Platform suite includes the Oracle 8i database, Oracle's Application
Server entry and Internet application development tools. Oracle has
also bundled its Designer and Developer CASE tools with the developer,
database and application servers and third-party site design and management
products, including Visual Page from Symantec and IBM's Wallop Build-It
toolset into the Enterprise Developer Suite (known earlier as the Web
Developer Suite). The latter includes an evaluation copy of JDeveloper.
Nettwerk Productions, a Vancouver, B.C.-based music production and
management firm, uses the Oracle Internet Platform to develop its complex
Web site "Oracle has a hell of a learning curve, but once you get over
it there's nothing I haven't been able to do," said Jeff Grant, IT manager
at Nettwerk. "We invested a lot of time to learn Oracle. That time wasn't
Grant said the site currently uses Oracle 8.05 to store SQL stored
procedures, which cuts the number of programmers required to work on
He added that his unit is now in the process of converting the site's
HTML code to Java, and is hoping to utilize a future version of the
JDeveloper toolset to help with the project. "We tried JDeveloper 2
and didn't like it," he said. "Now, we're in the JDeveloper 3 beta program."
Grant said Nettwerk is hoping to use the JDeveloper toolset with Oracle
8i following the latter's installation later this year.
Questions about app server
Meanwhile, the 8i version of the Oracle database has raised questions
about Oracle's commitment to its two-year-old application server offering.
"The application server is looking like a secondary product," said
Monash of Monash Information Services. "If you wish to have a certain
topology, then the [application] server is a good thing. If [a company]
is so big that its host machine runs across multiple hardware systems,
then Oracle's position is that the application server is helping offload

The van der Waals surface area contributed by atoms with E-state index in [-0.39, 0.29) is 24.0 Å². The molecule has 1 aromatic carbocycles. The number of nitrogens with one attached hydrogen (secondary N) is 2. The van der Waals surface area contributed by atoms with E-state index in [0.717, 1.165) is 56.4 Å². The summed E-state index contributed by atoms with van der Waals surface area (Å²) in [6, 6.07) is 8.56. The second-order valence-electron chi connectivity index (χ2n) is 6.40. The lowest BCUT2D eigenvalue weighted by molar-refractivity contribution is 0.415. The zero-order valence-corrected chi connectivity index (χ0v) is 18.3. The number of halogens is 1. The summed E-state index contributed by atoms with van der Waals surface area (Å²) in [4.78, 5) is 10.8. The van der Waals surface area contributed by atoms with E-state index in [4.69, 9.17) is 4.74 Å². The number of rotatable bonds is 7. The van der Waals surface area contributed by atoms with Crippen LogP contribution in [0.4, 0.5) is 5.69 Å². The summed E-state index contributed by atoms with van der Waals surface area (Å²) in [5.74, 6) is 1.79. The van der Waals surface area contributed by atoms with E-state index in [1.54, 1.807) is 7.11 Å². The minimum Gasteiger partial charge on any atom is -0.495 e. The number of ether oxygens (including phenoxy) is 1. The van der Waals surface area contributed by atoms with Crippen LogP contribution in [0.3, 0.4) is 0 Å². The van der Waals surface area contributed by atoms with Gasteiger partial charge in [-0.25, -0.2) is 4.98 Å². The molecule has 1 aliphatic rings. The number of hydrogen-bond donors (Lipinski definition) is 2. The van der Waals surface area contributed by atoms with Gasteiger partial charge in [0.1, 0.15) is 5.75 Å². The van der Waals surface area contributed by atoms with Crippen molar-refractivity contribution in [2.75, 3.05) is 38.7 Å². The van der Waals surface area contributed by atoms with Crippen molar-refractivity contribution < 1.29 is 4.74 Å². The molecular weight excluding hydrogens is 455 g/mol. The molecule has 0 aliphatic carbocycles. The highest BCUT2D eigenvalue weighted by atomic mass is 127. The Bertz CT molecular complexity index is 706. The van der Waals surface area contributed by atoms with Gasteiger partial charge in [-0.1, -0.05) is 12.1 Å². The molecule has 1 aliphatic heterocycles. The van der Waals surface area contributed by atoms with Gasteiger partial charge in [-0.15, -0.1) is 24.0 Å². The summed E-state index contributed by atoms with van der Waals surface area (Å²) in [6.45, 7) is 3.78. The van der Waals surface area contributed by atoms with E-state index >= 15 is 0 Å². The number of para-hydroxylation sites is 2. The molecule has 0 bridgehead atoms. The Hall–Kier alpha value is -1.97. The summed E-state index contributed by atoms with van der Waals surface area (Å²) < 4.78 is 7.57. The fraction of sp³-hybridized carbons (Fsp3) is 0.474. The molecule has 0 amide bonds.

among machines. But if you put everything on a single machine -- and
the machines are getting ever bigger -- then the application server
may not have much point moving forward."
"They [Oracle] don't have the positioning right, but they do have
[an application server]," added Giga's Adrian. "Microsoft doesn't have
one. Oracle misses a lot of potential with its application server because
they don't acknowledge that people might use an application without
an Oracle database."
In addition to those positioning issues, Oracle faces the challenge
of quickly incorporating Internet capabilities to its application software.
"The piece they are missing is enterprise applications with an HTML
front end," said Zetie of Giga. "That limits their ability to compete
in Internet applications. They are fine on the intranet, but challenged
on the Internet."
That key challenge may keep Lane on board for the long term, say analysts.
"Oracle has to be sure to give Ray Lane the opportunity that matches
or exceeds what he could get elsewhere," said analyst Monash. "If the
Internet stock boom continues, Oracle has to make sure Ray is generously
compensated. Ray has not been shy about that."
Oracle has become ubiquitous in many IT organizations, but in earlier
times many once-prevalent products faded quickly when their developers
failed to see the future. Oracle is still facing potential pitfalls
-- keeping Ray Lane happy, the application server conundrum, the lack
of a coherent tools strategy, and keeping up in the struggling ERP market
-- that will force constant re-invention. But the company has a survival
instinct that makes it hard to say it cannot thrive over the long term.
Mike Bucken is former Editor-in-Chief of Application Development Trends magazine.